Prime Minister Boris Johnson and President Joe Biden will seek a way to unlock travel between the UK and US next month during the summit. As things currently stand, British tourists can’t enter the US if they’ve been in the UK, Ireland, Schengen Zone, Iran, Brazil or China within the previous days. While the US, which is on the Government’s amber list, requires a 10-day quarantine period for anyone coming back to the UK.
But Mr Johnson is said to be hoping that Mr Biden will agree to exempt vaccinated British and American travellers from quarantine restrictions, creating an “air corridor” across the Atlantic.
While it’s believed to be unlikely that the US’s status will change with the list review this week, insiders say Mr Johnson and Mr Biden will want to announce progress during the summit, which kicks off on June 11.
One source said: “This is the kind of thing you use the G7 [summit] for.
“Both Boris and Biden will want to come back with some announcements and this is an obvious one for them to talk over.
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“We have been trying to get this sorted, but this is the higher-ups who can unlock it and the G7 is the place you’d do it.”
Delta Air Lines CEO Ed Bastian is positive a travel corridor will open up between the two countries this summer.
Mr Bastian said the vaccination rates being so high and the low infection levels of both countries indicated it is “low risk” to travel.
The airline boss said: “We know the medical evidence and the documentation with respect to where the vaccination rates are for both out countries in the US and the UK, where the infection rates of our countries indicate this extraordinarily low risk to travel between the US and the UK.”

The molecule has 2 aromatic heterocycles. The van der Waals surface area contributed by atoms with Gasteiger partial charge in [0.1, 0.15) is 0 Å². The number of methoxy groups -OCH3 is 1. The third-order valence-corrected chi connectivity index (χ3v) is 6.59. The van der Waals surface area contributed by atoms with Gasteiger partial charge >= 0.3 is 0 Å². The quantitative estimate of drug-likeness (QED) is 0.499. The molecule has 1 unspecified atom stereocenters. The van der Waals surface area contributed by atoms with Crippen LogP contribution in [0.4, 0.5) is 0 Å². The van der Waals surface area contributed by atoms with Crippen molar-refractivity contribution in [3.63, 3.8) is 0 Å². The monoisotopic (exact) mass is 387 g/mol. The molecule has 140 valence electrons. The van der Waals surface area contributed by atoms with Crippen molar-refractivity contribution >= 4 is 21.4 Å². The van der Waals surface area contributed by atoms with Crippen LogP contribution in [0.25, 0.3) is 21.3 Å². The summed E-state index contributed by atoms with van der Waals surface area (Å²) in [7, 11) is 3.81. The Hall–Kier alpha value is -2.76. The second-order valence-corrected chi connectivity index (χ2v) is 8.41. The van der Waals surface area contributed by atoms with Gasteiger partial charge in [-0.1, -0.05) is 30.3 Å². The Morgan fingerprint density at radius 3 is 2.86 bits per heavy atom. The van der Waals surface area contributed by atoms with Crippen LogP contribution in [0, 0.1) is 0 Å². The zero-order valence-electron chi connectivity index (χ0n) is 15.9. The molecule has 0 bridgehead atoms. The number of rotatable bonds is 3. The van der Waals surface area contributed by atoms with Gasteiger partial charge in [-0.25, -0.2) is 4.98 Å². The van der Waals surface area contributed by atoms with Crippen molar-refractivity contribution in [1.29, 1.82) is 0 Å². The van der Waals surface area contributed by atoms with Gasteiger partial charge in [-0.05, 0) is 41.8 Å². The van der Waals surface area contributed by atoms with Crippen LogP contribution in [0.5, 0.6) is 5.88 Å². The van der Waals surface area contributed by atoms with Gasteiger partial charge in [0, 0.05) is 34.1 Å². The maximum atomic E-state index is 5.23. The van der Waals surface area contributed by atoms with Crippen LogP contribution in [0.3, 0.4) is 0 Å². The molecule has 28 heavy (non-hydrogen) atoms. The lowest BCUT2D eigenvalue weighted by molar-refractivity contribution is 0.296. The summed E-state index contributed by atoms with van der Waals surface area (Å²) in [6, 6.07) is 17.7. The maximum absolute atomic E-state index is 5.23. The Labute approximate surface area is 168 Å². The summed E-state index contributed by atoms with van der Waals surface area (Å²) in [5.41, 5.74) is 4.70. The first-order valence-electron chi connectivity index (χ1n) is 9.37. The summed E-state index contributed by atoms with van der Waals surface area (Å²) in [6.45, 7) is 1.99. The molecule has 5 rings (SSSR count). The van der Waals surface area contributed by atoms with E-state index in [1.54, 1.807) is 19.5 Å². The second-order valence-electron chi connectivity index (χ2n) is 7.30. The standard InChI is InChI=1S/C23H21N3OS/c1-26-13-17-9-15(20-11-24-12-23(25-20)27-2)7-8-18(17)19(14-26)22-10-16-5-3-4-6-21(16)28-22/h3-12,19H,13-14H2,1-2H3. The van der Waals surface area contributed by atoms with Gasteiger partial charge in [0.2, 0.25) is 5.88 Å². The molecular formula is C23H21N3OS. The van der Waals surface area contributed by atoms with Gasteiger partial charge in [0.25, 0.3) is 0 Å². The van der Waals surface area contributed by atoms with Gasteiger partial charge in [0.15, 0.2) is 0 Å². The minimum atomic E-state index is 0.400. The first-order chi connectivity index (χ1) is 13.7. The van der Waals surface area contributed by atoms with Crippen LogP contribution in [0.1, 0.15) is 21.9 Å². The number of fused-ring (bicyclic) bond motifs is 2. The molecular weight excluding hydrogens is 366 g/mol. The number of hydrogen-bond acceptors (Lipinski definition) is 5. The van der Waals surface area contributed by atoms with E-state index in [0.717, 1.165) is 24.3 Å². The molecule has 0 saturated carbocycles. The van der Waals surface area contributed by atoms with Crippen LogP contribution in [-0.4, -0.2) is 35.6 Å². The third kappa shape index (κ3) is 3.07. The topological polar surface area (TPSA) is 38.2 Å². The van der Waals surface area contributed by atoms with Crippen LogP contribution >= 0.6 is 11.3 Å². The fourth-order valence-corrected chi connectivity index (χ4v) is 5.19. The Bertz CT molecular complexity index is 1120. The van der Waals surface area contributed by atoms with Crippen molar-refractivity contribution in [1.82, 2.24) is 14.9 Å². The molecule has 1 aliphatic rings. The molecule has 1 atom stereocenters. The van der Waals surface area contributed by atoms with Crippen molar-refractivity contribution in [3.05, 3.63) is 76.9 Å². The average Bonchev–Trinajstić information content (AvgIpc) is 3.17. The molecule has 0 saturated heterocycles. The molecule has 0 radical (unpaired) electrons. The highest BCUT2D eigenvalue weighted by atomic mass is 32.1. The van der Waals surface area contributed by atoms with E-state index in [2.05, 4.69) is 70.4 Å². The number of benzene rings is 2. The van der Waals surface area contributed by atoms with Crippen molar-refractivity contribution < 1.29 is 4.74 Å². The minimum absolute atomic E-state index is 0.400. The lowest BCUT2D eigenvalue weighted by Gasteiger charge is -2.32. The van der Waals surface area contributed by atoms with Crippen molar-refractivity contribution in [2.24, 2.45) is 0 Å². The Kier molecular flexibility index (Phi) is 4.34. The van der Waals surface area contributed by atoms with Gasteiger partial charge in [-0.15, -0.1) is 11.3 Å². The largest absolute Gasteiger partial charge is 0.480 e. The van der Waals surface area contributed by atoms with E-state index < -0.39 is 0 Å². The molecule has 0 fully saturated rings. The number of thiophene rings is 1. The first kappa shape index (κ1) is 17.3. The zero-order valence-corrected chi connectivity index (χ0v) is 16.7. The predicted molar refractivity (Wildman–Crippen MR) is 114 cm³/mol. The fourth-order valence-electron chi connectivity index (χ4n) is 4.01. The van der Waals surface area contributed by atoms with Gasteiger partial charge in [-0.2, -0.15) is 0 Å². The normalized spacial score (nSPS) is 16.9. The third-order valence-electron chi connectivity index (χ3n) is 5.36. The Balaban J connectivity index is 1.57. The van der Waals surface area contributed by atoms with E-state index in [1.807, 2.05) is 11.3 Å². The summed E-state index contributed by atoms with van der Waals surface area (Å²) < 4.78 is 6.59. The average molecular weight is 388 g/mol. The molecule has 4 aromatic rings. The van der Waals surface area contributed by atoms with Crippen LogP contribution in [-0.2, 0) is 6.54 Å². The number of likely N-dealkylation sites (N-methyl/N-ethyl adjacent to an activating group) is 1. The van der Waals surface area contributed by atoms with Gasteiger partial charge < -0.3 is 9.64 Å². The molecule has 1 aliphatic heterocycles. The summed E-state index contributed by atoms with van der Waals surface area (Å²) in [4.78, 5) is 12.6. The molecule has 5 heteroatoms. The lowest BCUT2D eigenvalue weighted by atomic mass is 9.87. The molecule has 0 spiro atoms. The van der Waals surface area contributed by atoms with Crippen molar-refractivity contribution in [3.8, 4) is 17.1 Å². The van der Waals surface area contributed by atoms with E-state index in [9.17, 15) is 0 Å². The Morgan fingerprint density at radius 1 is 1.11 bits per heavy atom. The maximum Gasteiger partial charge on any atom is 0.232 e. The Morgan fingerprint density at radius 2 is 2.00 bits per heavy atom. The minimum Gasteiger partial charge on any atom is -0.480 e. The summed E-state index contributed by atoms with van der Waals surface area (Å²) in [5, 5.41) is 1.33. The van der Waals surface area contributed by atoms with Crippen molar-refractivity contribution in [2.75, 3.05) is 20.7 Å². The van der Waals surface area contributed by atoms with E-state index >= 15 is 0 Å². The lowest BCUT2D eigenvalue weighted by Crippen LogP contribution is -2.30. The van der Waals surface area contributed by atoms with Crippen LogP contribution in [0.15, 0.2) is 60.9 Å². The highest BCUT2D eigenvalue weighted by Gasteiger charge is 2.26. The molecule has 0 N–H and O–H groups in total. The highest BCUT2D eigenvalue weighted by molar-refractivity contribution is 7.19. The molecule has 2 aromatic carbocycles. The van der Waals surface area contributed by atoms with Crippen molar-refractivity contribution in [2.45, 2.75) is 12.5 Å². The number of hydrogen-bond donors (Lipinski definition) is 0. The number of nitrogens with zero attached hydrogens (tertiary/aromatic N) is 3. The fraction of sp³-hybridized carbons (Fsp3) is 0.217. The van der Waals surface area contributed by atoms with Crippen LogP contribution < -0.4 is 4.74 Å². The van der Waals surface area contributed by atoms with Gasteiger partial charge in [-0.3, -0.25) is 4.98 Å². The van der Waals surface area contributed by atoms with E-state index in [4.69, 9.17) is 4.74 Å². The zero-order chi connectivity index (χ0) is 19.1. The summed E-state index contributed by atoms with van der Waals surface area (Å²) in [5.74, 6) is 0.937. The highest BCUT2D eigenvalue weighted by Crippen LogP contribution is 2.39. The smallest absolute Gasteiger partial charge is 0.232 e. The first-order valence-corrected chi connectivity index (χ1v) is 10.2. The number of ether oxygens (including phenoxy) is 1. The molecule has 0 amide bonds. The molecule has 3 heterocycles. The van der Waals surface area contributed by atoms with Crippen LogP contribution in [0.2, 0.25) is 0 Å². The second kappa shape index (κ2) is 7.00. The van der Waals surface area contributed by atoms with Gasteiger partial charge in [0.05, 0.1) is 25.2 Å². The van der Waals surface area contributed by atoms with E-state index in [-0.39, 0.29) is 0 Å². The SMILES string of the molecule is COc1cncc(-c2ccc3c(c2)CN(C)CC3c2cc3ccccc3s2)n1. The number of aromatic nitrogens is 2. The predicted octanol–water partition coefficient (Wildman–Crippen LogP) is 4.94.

Mr Bastian added that this “low risk”, which he cited as “one in five million”, was provided the traveller is vaccinated fully or can provide a negative PCR test on board the flight.
The CEO continued: “The UK is the most important market for travel between the US in terms of UK travellers coming to the US and the US demand of wanting to go into the UK.”
Mr Bastian added they are “going to show other county the avenue of how to do this [travel corridor]” by having a “good testing protocol” and “monitoring the results” in a bid to give people a boost of confidence to travel.
While the Delta boss is confident there will be surge in domestic travel within the US this summer, he doesn’t think international travel will follow suit until 2022.
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Penning an open letter to the leaders alongside the US Chamber of Commerce, multiple airlines grouped together and signed the collective statement.
The CEOs of Delta, Virgin Atlantic, British Airways, American Airlines and JetBlue wrote their own letters.
The letter said: “The return of trans-Atlantic flying would not only have a significantly positive impact on our respective economies but will also reunite those who have been separated from their loved ones for over a year.”
Neither Mr Biden nor Mr Johnson has responded to the letter yet, but undoubtedly more will be unveiled in the coming days.